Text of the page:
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Distant and authoritarian, Union general Don Carlos Buell lacked the common touch needed for effective command.

By Cowan Brew

West Point-educated Don Carlos Buell should have been one of the Union’s greatest Civil War generals. A spit-and-polish Regular soldier, a Mexican War hero and a veteran bureaucrat to boot, Buell was well positioned at the beginning of the war to recruit, train and lead Northern forces into battle. He knew the Army inside out, and he had unlimited supplies of energy, dedication and courage. But like his good friend and mentor George B. McClellan, Buell had two ma-jor drawbacks. First, and perhaps most important, he was a conser- vative Democrat in an increasingly radical Republican administration. And second, he did not want to fight–not because he was afraid, but because he sincerely believed that the Civil War was a war about territory and maneuvers. He was a “soft war” soldier in a “hard war” conflict.

Stephen D. Engle’s Don Carlos Buell: Most Promising of All (University of North Carolina Press, Chapel Hill, $45) is the first full-length biography of this ultimately disappointing general, a man who was often his own worst enemy. Cold and aloof, Buell never learned the common touch that might have helped him bridge the gap from Regular Army officer to commanding general of volunteers. As it was, Engle writes, “He had little capacity for motivating soldiers. Too frequently he gave orders, not explanations, and he could never distinguish sufficiently between the plodding regular soldier and the high-spirited volunteer, often failing to acknowledge the volunteer soldier as someone entitled to any greater consideration.”

A larger problem for Buell, and one that led to his ultimate dismissal, was his inability to bend his own inflexible views to the gradually evolving philosophy of Abraham Lincoln. There was never any doubt about Buell’s loyalty to the Union, but the fact that he was a former slave owner himself (he had inherited eight slaves when he married the widow of a fellow officer in 1851) left him open to charges that he was a Southern sympathizer. Buell did not help his cause when he strictly enforced a policy of noninterference with Southern civilians while campaigning in Alabama and Tennessee in mid-1862. His own soldiers murmured among themselves that their commanding general was, as Major Joseph Keifer of the 3rd Ohio put it, “either a weak imbecile man, or a secession sympathizer.”

The situation reached a head in May 1862, when Colonel John Basil Turchin permitted his soldiers to pillage the town of Athens, Ala., after it was rumored that Athens citizens had helped Confederate guerrillas derail a Union supply train. The subsequent carnival of rape, riot and destruction infuriated Buell, whose guiding tenet had always been iron discipline and gentlemanly comportment. He brought charges against Turchin of neglect of duty, conduct unbecoming an officer and disobedience of orders.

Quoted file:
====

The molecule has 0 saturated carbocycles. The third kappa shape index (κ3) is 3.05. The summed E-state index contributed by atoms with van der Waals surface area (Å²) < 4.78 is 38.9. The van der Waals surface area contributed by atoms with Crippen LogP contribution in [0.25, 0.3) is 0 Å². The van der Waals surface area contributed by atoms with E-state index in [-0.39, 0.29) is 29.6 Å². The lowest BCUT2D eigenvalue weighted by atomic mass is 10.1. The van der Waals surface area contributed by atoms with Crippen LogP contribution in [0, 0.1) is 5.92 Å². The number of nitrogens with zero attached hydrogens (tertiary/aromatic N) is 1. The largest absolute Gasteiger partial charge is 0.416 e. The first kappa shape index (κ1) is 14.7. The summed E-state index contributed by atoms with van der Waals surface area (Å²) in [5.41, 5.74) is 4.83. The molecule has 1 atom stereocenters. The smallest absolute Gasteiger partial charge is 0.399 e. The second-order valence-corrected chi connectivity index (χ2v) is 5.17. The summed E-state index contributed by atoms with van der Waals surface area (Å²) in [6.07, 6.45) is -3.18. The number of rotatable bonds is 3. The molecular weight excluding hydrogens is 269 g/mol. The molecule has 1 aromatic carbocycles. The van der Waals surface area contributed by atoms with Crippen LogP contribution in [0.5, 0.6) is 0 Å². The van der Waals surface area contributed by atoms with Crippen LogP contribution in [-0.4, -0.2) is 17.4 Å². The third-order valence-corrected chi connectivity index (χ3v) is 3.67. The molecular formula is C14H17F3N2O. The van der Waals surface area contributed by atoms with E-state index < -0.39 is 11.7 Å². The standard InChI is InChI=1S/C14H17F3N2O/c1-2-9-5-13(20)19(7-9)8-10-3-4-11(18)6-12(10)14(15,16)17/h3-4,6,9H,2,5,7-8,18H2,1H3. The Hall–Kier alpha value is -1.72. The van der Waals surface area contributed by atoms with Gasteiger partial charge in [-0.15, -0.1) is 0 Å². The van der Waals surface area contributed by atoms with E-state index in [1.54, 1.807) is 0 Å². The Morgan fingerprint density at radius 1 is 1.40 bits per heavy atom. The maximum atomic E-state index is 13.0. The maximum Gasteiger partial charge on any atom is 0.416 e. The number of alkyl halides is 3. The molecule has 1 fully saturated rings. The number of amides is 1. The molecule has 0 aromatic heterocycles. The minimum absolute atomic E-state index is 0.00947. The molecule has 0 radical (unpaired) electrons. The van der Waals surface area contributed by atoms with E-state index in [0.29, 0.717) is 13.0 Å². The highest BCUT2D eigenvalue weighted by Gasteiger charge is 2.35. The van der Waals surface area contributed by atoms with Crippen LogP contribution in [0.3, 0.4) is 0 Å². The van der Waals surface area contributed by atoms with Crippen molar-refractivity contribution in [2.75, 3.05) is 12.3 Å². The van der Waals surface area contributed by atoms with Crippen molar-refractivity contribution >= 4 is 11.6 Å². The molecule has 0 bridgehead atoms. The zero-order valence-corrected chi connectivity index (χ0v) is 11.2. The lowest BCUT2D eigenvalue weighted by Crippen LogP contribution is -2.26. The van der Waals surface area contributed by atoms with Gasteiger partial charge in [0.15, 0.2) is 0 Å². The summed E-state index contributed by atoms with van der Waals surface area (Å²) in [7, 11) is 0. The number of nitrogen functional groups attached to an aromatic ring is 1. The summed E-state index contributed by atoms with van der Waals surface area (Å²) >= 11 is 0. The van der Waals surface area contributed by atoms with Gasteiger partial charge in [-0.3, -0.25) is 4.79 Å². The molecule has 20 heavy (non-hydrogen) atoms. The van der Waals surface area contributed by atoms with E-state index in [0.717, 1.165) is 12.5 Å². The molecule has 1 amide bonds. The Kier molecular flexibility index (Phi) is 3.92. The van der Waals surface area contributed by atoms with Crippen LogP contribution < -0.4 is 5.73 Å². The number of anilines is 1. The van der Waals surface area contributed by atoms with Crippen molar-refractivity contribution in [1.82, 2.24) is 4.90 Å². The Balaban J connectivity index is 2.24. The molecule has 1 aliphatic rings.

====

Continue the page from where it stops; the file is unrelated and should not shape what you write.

Turchin subsequently was convicted of the most serious charges and sentenced to be dismissed from the Army. Curiously, Engle, while noting correctly that the Turchin incident was a turning point in Buell’s tenure as commander of the Army of the Ohio, does not tell readers the denouement of the case: Lincoln promoted Turchin to brigadier general and immediately returned him to active duty.

A general less self-absorbed than Buell would have read the president’s actions as a warning, if not a rebuke. Instead, Buell continued to frustrate the administration by moving slowly and cautiously against the enemy. Only after Confederate Generals Braxton Bragg and Edmund Kirby Smith had invaded Kentucky in the late summer of 1862 did Buell belatedly step up the pace of pursuit, and even then he moved with maddening deliberation.

At length, Lincoln grew tired of the endless litany of complaints against Buell and ordered him removed and replaced by Maj. Gen. George Thomas. Amazingly, Thomas refused the command, and Lincoln suspended the order.

Still, Buell might have saved his command–and his career–by winning a sig-nal victory over Bragg in Kentucky in the autumn of 1862. At Perryville, on October 8, he had a golden opportunity to do just that. Instead, due partly to poor communications by his subordinates and partly to a rare weather condition known as acoustic shadow, which prevented Buell from hearing the sounds of a battle being fought two miles away, the fighting degenerated into a slugfest, and Bragg, though badly bloodied, managed to withdraw.

Buell’s failure to pursue Bragg again sealed the Union general’s fate, and he was removed from command on October 30, 1862. As one astute onlooker observed, Buell’s leave-taking was consistent with his distant, authoritarian reign as a whole. “He came to and left his soldiers a stranger to the feelings of all as well as the eyes of most,” a reporter for the New York Tribune reported.

Despite overlooking somewhat the political motives influencing Lincoln’s removal of Buell, Don Carlos Buell: Most Promising of All is nevertheless a welcome addition to Civil War studies. And although Engle worries, with some reason, that readers might find him “too critical” of Buell, he has certainly written a persuasive brief for those predisposed to dislike the chilly Ohioan.